Georges Aperghis: Tryptique. Brigitte & Gaston Sylvestre. Transes Européennes TE 014 (1997)

Georges Aperghis: Tryptique (1982). Brigitte Sylvestre (harp) & Gaston Sylvestre (percussion). Transes Européennes TE 014 (1997), barcode 3448964601425

aperghis-triptyqueAperghis Triptyque back






Typical but somewhat predictable Aperghis
Originally posted on, 11 May 2016

A Triptych written by Greek-French composer and pioneer of music theatre, Georges Aperghis, for husband percussionist and wife harpist Gaston and Brigitte Sylvestre. Liner notes don’t say, but Aperghis’ website does: it was composed in 1982. Supposed to depict “the story of a couple”. Part one, “Coup de foudre” (Love at first sight), is scored for percussion and electronics, “Compagnie” for harp and percussion, and “Fidélité” for harp, the latter supposed to depict the memory of the previous mo(ve)ment. TT 45 minutes.

 What you hear is Aperghis’ usual theatre in music. In “Coup de Foudre”, lots of noises of percussion, voice itself used as a percussion instrument with text reduced to single words and even syllables – there’s a long explanation in the liner notes about what it might mean, but what’s music that requires long explanations to “get it”? With the way Aperghis uses – and destructures – his text, the “meaning” doesn’t really matter, I think it’s best taken as an added percussion. The “electronics” here seem reduced to tape running simultaneously with more percussive text and percussion from Gaston, and a few interjections from Brigitte and harp.

 I find “Companie” more interesting, because, while Aperghis’ scoring for percussion doesn’t really bring any new discovery, the sounds he elicits from the harp, and the dialogue with percussion (here used more for color and timbre than percussive noise) sound to me more original. The last part of the trypitch is also more typically Aperghis, in its combination of performer playing the instrument and uttering shards of phrases – and at times even complete and intelligible phrases (texts and translations not provided in the booklet, only the short presentation of the piece by Aperghis gets an English translation).

 Triptych’s limitation, even for the fan of Aperghis, is that, when you know his music well, it’s all very predictable: your usual Aperghis. This CD is fine as a complement to your Aperghis collection if you are a fan of the composer (I am), but it’s not the CD to start a discovery of this very orignal musician. Go to Récitations for Solo Voice or Sextuor – L’Origine Des Espèces.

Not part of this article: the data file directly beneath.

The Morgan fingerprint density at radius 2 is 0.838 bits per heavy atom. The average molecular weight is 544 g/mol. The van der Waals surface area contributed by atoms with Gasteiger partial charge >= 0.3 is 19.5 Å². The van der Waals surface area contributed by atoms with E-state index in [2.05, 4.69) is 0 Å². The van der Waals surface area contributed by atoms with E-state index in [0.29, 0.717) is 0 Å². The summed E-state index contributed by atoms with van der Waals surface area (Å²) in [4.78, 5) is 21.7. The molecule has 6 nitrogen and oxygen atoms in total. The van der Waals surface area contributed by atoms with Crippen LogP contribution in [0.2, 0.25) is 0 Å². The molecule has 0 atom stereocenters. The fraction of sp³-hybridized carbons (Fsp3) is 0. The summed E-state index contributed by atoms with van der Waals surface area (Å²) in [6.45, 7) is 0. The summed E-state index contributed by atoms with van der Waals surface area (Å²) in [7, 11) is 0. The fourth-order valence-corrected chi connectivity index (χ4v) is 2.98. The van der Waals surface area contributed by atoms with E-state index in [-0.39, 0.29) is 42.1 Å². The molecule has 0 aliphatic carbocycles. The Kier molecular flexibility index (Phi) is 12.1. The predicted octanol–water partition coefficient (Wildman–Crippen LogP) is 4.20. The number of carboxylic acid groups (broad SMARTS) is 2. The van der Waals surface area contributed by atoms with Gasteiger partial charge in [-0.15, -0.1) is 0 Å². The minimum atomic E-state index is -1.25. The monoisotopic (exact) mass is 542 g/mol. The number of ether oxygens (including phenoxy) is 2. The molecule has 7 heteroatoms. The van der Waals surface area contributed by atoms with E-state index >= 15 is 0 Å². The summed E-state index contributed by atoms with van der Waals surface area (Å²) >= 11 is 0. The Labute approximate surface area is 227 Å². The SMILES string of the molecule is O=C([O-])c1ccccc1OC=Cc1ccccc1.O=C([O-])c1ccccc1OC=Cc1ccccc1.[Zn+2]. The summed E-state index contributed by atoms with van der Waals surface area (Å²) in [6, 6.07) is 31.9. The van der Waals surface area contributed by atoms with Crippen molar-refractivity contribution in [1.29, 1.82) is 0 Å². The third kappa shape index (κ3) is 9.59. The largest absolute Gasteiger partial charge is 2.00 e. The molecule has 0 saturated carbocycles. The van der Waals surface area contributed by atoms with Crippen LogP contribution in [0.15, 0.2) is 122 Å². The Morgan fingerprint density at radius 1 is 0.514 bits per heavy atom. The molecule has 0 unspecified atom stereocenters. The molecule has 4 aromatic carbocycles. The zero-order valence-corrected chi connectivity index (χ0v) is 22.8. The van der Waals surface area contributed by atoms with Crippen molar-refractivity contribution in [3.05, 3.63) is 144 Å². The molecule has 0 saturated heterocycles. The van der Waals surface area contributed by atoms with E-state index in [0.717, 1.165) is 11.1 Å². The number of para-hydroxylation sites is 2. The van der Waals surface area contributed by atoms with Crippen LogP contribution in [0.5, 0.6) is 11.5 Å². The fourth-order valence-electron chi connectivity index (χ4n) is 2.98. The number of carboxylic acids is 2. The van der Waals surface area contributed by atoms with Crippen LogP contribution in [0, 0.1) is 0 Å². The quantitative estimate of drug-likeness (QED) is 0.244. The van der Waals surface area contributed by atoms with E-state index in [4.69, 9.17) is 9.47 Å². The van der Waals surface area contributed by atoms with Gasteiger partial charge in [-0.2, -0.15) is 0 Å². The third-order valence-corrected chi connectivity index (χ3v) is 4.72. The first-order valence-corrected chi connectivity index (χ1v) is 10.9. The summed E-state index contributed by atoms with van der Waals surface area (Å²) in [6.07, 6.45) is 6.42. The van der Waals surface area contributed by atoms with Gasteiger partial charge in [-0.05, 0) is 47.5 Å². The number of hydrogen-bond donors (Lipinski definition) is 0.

Transes Européennes was a minuscule French label established in the mid-1990s by percussionist Pablo Cueco, aimed at releasing “the works of artists who include in their creative approach the existence of other cultures”. They were short-lived and issued no more, I think, than 30 recordings, most of them, apparently, devoted to contemporary jazz-world music crossover. A few releases however have been of interest to me, the two with music by Aperghis, those of percussionist Jean-Pierre Drouet (himself early on associated with Aperghis and music-theatre), and a few more:

TE 004 Jean-Pierre Drouet Solo en public à banlieues bleues, barcode 3448964600428
TE 006 Jean-Pierre Drouet Les Variations d’Ulysse, barcode 3448964600626
TE 008 Parcours Aperghis, JP Drouet, C. Brahem, barcode 3448964600824
TE  012 Fred Frith Jean-Pierre Drouet Improvisations, barcode 3448964601227
TE 013 L’Octuor de violoncelles (Villa Lobos, Pärt, Boulez, Dusapin, Vasquez, Capon), barcode 3448964601326
TE 014 Aperghis Tryptique
TE 023 Pablo Cueco Sol, Suelo, Sombra Y Cielo, barcode 3448964602323

And see all my other reviews of works of Aperghis, and the CDs of his that I have but haven’t had time yet to hear and review.

Comments are welcome